Monday, 21 April 2014
Had to post a picture of this flower. I think it's Tulipa saxitilis. I planted these in the garden about 15 years ago. They decide to flower about once every 4-5 years, but they're worth it. They also seem rather attractive to my Mason Bees. This is a nice fresh male taking a look.
Not the chelonian type, but Cassida rubiginosa, the thistle tortosie beetle. Not surprisingly sitting on thistle. Thsi pair were making the most of the warmest day here in Nottinghamshire so far this year. C. rubiginosa is probably the commonest of the tortosie beetles I encounter here in Notts, other include C. viridis, quite a big beetle compared to rubiginosa and C. vibex. If you search thistle, you'll find them.
|Cassida rubiginosa,, male hopping on, Shelford Notts. 21st April 2014|
Friday, 18 April 2014
A strange tussle on Budby Heath this afternoon. Out on one of the paths was this small 3.5 mm Hister beetle, Margarinotus purpurescens. Not the commonest beetle, but one I have encountered before in animal dung. This chap was taking on a Crane Fly larva several times its size. A secure hold was had by the beetle whilst the tipulid larva was flailing around trying to shake it off. I have to say that I separated the two as I needed the beetle for a correct id. This beetle should usually have a reddish spot on each elytron, but as is often the case it is not too clear on this specimen.
Tuesday, 15 April 2014
|One of the first pictures with new extension tubes, shocking composition but beetle is in decent detail.|
|Anoplius viaticus - forgot the Vibration Reduction function on the lens. This would have made the image a lot better.|
|As above, but not too bad.|
|Tiger Beetle larva, a flat object, VR on and an example of the added detail you can get by getting a little closer to the subject.|
Monday, 14 April 2014
|Ptinus sexpunctatus 14/04/2014 Stoke Weir Notts.|
|Melecta albifrons Stoke Weir Notts 14th April 2014|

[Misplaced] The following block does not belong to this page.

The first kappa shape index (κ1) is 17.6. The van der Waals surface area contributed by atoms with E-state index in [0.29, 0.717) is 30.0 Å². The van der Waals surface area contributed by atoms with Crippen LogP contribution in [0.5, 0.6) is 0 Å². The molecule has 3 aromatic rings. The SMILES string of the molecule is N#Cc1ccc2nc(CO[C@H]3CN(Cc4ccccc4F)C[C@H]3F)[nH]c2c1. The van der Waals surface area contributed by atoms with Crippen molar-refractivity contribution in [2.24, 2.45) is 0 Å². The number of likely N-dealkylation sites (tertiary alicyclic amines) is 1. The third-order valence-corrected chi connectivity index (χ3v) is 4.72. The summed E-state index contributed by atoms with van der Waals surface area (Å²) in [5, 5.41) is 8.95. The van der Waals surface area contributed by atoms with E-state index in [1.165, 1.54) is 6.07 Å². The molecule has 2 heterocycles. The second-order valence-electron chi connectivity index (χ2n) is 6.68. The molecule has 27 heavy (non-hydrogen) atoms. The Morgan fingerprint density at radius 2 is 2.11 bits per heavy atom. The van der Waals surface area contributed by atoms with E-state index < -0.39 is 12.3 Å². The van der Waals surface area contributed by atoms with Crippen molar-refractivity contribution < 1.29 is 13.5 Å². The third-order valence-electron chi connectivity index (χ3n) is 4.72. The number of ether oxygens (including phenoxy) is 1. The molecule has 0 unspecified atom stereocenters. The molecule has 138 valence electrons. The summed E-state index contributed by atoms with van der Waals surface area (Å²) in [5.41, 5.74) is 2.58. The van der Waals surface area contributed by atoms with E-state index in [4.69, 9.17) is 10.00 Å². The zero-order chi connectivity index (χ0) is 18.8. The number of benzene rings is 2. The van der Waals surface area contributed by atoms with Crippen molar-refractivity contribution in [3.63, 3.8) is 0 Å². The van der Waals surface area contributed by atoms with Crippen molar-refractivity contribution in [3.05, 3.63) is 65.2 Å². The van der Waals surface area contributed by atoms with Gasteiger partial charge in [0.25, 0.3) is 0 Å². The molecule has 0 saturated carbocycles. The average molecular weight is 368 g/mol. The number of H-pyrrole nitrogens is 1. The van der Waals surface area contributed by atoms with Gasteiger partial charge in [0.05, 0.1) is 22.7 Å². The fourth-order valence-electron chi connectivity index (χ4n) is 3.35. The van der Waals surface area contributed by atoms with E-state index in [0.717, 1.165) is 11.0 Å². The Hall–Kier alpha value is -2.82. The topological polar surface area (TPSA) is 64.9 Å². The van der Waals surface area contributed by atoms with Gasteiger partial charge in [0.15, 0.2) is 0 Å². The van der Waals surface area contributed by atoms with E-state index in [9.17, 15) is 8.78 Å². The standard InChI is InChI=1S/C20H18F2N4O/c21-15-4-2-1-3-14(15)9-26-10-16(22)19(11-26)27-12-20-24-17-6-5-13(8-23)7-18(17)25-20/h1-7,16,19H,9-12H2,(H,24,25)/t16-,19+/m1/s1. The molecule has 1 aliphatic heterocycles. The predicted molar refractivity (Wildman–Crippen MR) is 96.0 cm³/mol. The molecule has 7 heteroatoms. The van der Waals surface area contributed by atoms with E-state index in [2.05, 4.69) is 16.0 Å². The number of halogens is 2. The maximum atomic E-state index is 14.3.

|Melecta albifrons 14th april 2014, Stoke Weir|
|Melecta albifrons Stoke Weir 14th April 2014|
|Salticus scenicus with prey 14th April 2014 Stoke Weir|
|Guess the animal? Skull found 14th April 2014|
Saturday, 12 April 2014
|Male Minotaur beetle perambulating on dog Poo. Sherwood Forest 11th April 2014|
If you read my last blog I added a snap of my female Bullfinch taken with my Macro lens. Well as it happens I include two further shots, this time of a nuthatch again taken with a totally inappropriate lens. This chap was a rather inquisitive bird and was definitely checking me out as much as I was trying to photograph him (or her). A beautiful bird with an almost exotic look, reminds me a little of a Kookaburra.
The scary fly of the title is a rather large Tachinid fly, Tachina ursina. Most Tachinids are parasites, laying their eggs on other insects, the larvae then devouring the live host. T. ursina is about 15 mm in length so must require a relatively large host in which the larvae can develop. It is therefore surprising that the Host is described as unknown in Belshaw's key to British Tachinids.
|Tachina ursina Sherwood Forest 11th April 2014|
To finish this latest ramble, a photograph that to me epitomises spring, A brimstone and Dandelion. Brimstones provide that splash of unnatural colour in April. That together with the knowledge that they have sat the winter out hibernating and still manage to look so fresh is just awesome.
|Goneopteryx rhamni - Angle wing of the Buckthorn. Sherwood Forest 11th April 2014|
Thursday, 10 April 2014
|Escape - Osmia bicornis male emerging from its cell - 10th April 2014 Carltom Nottinghamshire.|
same bee as previous photograph, giving me the eye!
Now from this blog it is pretty obvious that I'm not the birding type, I like birds, I feed them in my garden and I've even been known to twitch, once for a Great Grey Shrike and more recently a trip onto Budby Heath to catch the Parrot Crossbills, I was surprised at their size, I expected a bird a little smaller. However the pair of birds that have given me most pleasure this year are a couple of Bullfinch. I've fed Sunflower hearts for years in my small back garden and attract the usual garden stuff, but this year has been the first year that I have daily visits from a pair of Bullfinch, photograph of the female attached. Perhaps I'm a little odd but in my eyes the females colours are so subtle as to make it far more attractive than the male. Taken with a macro lens through the window! Not quite sure my missus would be too happy if a spent £5000 on a big telephoto. Still when I can take all my pension as cash rather than an annuity I'll perhaps blow some on the Lamborghini of lens a Nikon 500 mm.
|Bullfinch - Carlton Nottinghamshire 10th April 2014. 105 mm Macro lens through double glazing.|